Mandakranta Sen is a prominent voice in contemporary Bengali poetry. Her literary engagement spans various genres: she has authored 19 collections of poems, eight novels, two volumes of short fiction and a book of essays. She originally studied medicine but decided to switch tracks in the middle of her final examination and commit herself to a life in literature. Today she works, as she puts it, as a “translator, playwright, lyricist, composer, cover designer and editor of a little magazine,” and her own work has been widely translated.
Arunava Sinha (an award-winning translator of classic, modern and contemporary Bengali writing, including Sen’s poetry) writes: “The youngest winner of the ‘Ananda Purashkar’, the definitive award in Bengali arts and letters for the year's top literary achievement, at just 27, Mandakranta Sen broke new ground in poetry with her very first volume of poetry, Hriday Abadhyo Meye (The Heart's a Disobedient Girl). Her Leftist leanings combine with outspoken sensuality to carve out a unique brand of forthright and yet lyrical verse, which has set a benchmark of sorts for contemporary Bengali poetry”.
The eight poems in this feature are from Sen’s first collection. Two of these, 'Desolate' and 'The Flying Nightdress', have been translated by Sinha specifically for Poetry International. An exuberant series of paeans to freedom, there is a stout refusal to allow an outmoded script of passive victimhood to perpetuate itself. The “indelible script of fate” is erased without apology, and destiny rewritten “in the blue grammar book” with impunity and irrepressible schoolgirlish glee. Disobedience in these poems is a virtue, a credo, transmuted into a lyrical manifesto.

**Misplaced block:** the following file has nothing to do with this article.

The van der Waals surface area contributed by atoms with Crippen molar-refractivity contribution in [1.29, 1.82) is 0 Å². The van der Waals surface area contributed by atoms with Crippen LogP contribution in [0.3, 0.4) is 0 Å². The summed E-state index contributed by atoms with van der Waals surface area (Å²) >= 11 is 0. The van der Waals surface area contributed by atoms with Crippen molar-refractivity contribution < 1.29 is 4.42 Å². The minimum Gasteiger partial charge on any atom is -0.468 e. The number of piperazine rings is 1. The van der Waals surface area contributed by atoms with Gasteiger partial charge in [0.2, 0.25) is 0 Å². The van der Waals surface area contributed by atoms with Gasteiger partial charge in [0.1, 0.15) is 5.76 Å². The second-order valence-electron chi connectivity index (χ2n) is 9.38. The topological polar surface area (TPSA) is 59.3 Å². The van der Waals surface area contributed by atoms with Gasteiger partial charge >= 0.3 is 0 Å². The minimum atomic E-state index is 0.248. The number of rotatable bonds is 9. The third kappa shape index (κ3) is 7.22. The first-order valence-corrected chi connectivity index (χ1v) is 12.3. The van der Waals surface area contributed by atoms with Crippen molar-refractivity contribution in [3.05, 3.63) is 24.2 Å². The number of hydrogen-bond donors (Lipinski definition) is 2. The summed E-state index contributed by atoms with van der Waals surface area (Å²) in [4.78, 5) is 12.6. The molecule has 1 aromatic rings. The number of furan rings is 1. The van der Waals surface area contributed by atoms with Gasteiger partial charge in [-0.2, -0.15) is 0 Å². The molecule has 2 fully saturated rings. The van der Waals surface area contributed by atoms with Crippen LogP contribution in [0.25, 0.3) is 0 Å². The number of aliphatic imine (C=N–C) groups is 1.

The tones in Sen's poetry range from the playfully erotic (“I can tell from a man’s eyes/ Whether he will ever/ Be my lover”) to more overtly political (the Arjun tree as “Aryan male,” and the Krishnachura as proud “Santhal girl”). And even acts that appear to adhere to the status quo are deceptive and throw out a flirtatious but provocative challenge: “A river will flow around your feet/ When a blue sari is unfurled/ I will toss away in the breeze/ Each of my masculine habits…/ You know how to swim, don’t you?”
The images that remain with me in these poems are those of garments thrown, quite literally, to the winds. Demure blue saris uncoil, morphing into tempestuous rivers in which hapless lovers with their outmoded worldviews might drown. Virginal, sleeping nightdresses awaken as wild, winged textiles and fly away, “wildly astray”, even as the rest of the world slumbers on – unaware of the nocturnal mutiny enacted around them. If the woman of the forest knows how to shed blood, the colonizing male must learn to shed his equally incarcerating armour.
In this bacchanal that is both a strip-tease and bonfire of dead history, Mandakranta Sen’s poems also remind us that new skins are required to replace the outworn ones hurled into oblivion:
Be reborn as an Arjun tree
Consider the Krishnachura a friend
Don't confuse me with others, upright one When I bleed, shed your bark and call me then